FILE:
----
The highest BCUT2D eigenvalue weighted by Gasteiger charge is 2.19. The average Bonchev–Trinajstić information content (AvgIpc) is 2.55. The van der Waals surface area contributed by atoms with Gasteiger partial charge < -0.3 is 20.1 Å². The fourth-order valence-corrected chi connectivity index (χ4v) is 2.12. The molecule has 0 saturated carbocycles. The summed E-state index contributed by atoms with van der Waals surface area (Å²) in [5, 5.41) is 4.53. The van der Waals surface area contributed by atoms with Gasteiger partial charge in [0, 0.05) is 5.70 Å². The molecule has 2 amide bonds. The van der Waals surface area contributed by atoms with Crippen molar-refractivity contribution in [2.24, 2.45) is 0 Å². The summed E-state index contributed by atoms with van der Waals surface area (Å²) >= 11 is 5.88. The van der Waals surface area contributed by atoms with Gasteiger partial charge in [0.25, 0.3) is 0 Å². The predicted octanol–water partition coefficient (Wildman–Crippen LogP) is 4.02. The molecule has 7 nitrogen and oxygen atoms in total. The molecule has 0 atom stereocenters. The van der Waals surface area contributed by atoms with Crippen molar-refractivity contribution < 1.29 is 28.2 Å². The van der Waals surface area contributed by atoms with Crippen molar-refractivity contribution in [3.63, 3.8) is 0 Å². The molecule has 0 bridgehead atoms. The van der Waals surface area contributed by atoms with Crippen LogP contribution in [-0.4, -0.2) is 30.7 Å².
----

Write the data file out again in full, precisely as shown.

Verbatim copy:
The highest BCUT2D eigenvalue weighted by Gasteiger charge is 2.19. The average Bonchev–Trinajstić information content (AvgIpc) is 2.55. The van der Waals surface area contributed by atoms with Gasteiger partial charge < -0.3 is 20.1 Å². The fourth-order valence-corrected chi connectivity index (χ4v) is 2.12. The molecule has 0 saturated carbocycles. The summed E-state index contributed by atoms with van der Waals surface area (Å²) in [5, 5.41) is 4.53. The van der Waals surface area contributed by atoms with Gasteiger partial charge in [0, 0.05) is 5.70 Å². The molecule has 2 amide bonds. The van der Waals surface area contributed by atoms with Crippen molar-refractivity contribution in [2.24, 2.45) is 0 Å². The summed E-state index contributed by atoms with van der Waals surface area (Å²) >= 11 is 5.88. The van der Waals surface area contributed by atoms with Gasteiger partial charge in [0.25, 0.3) is 0 Å². The predicted octanol–water partition coefficient (Wildman–Crippen LogP) is 4.02. The molecule has 7 nitrogen and oxygen atoms in total. The molecule has 0 atom stereocenters. The van der Waals surface area contributed by atoms with Crippen molar-refractivity contribution < 1.29 is 28.2 Å². The van der Waals surface area contributed by atoms with Crippen molar-refractivity contribution in [3.63, 3.8) is 0 Å². The molecule has 0 bridgehead atoms. The van der Waals surface area contributed by atoms with Crippen LogP contribution in [-0.4, -0.2) is 30.7 Å².